Marvel is set for another week of “Next Big Thing” conference calls with the comic book press, discussing upcoming releases from their Marvel NOW! slate.
First up: Iron Man. Issue #1 just went on sale last week, but, based on the cover to #6 released to the press by Marvel, it looks like details on the second arc will be revealed, Things will get started right around 3 p.m. — we’ll keep you continually updated, so keep refreshing this page.
On the line: Marvel’s James Viscardi and series writer Kieron Gillen, plus a bunch of reporters.
Gillen’s second Iron Man arc starts in February, “Godkiller.” It’s set in space, and is essentially what happens “in between” Gillen’s first story on the book, and Tony Stark joining the Guardians of the Galaxy.
The story will deal in part with Iron Man’s dealings with the Phoenix in Avengers vs. X-Men, and how he’s continuing to question the way he looks at the world.
“It’s basically a Conan story, with Tony Stark in the position of Conan,” Gillen says.
As seen, Tony has a new suit of armor, that he’s been building for this purpose. “Tony has been having a crisis of his belief. Tony wasn’t really expecting this. He kind of falls into it.”
At first, Iron Man thinks he’s in a ’60s space opera, Gillen says, but soon realizes that it’s something much more deconstructionist.
First press question, from CBR: How does Gillen balance writing stories that are built on past issues, while also keeping things accessible for new readers? Gillen says there’s nothing in his first arc that readers “don’t need to know,” though if you do know past history, it helps inform the reading experience.
Gillen says the second arc is still meant to be accessible, but it’s not the same as the one-and-dones in his first five issues.
Next press question, from iFanboy: How will Tony’s love life be affected by his time in outer space? “Not only does he have James T. Kirk and Han Solo fantasies, he’s explicitly aware of that” — though things go wrong for him.
“There’s a playfulness to it,” Gillen says of the arc. “This is a fish-out-of-water story.”
Next press question, from The Beat: Is Tony Stark’s mustache gone forever, post-issue #1? Gillen points to the narration caption that a biochemist friend can help him regrow it in a couple of hours, though his facial hair plays an important role in the story.
Next press question, from us: How was the story developed between Guardians of the Galaxy writer Brian Michael Bendis, and is Greg Land on board for the entire second arc? Gillen says it started to come together at a Marvel writers’ summit. “The second you put Tony in space, it makes sense for all sorts of reasons,” Gillen says. “In terms of going forward, my current conception is, much like the opening line of Hawkeye — Tony Stark is a member of Guardians of the Galaxy, [the solo Iron Man series] is what he does when he’s not with the Guardians of the Galaxy.” And yes, Greg Land is drawing all of the second arc.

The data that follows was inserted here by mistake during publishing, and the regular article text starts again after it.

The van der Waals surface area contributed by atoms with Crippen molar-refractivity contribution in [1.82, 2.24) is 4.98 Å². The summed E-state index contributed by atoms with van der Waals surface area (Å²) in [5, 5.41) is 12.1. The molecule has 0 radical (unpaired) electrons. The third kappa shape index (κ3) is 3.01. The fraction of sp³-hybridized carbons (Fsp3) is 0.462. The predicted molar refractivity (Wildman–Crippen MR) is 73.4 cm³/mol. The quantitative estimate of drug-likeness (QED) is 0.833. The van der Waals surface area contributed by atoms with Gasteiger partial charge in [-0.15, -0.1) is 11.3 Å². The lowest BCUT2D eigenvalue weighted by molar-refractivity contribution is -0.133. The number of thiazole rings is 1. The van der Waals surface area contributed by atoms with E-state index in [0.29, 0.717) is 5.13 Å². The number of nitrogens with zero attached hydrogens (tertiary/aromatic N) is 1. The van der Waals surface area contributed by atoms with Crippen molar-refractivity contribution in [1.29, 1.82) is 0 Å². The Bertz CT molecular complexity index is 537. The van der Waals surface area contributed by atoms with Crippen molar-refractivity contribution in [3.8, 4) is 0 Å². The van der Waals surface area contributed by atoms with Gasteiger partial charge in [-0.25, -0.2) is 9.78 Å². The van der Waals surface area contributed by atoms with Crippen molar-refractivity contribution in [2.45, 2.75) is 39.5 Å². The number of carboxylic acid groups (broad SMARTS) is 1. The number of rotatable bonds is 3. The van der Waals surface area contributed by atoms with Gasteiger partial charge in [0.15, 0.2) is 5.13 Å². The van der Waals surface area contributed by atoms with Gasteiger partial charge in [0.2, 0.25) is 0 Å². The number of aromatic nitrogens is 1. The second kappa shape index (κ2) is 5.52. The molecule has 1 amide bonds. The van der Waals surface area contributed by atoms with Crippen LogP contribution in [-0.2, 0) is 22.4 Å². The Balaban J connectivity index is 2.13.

Next question, from the AP: What happens to Pepper Potts and the rest of the Earth-bound Iron Man case? Gillen says it will be dealt with, but declined to go into too much detail — though “there’s something interesting about Pepper and the space stuff.”
Next question, from MTV Geek: To what degree does the story explore “crisis of faith”? Gillen says the story is about reason (not necessarily religion), and how Tony sees the world.
Next question, from Word Balloon: Will Tony’s natural arrogance be confronted by what he finds in space? “It’s a real, hard, wake-up call,” Gillen replies. “This really picks at Tony.”
Next question, from Marvel.com: Any chance of Unit showing up in Iron Man? “You never know,” Gillen says. “That’s an interesting pairing.” Gillen reveals that Death’s Head is showing up in the “Godkiller arc.” “Death’s Head is my Boba Fett,” Gillen says.
Going back around, to iFanboy: How hard will it be for Tony to be away from his bank account? Gillen says that it’s pretty bare bones for Tony. “He’s come here to record information more than anything else,” Gillen says.
Next question, from The Beat: Does Iron Man have guilt over what happened in AvX — inadvertently creating The Phoenix Five? Gillen says his basic position is that if that didn’t happen, the Phoenix would go into Hope and people would have died, but Tony doesn’t necessarily see it that way.
Next question, from us: Since Iron Man has been in space many times before, how did Gillen approach this story to make it unique? “My first issue was relatively conservative,” Gillen says, adding that it was in part to show where “Iron Man is now” for people who are familiar with the character from the movies, and the he pushed all five of his first issues to different areas. “There are a lot of things I’m not sure about, and a lot of it is the discovery. The one thing I am sure about is Tony,” the writer adds. “It’s all about the emotions: Why does this matter for Tony?”
Last question, from Marvel.com: Gillen says he has an Iron Man playlist that he hasn’t made public yet, mentioning “Shot by Both Sides” by Magazine, “Regret” by New Order, Kraftwerk and (jokingly, he says) “The Final Countdown” by Europe.
To wrap up: Iron Man #6 is out in February, starting the three-issue “Godkiller” arc. That’s it! Thanks for reading, another one of these tomorrow.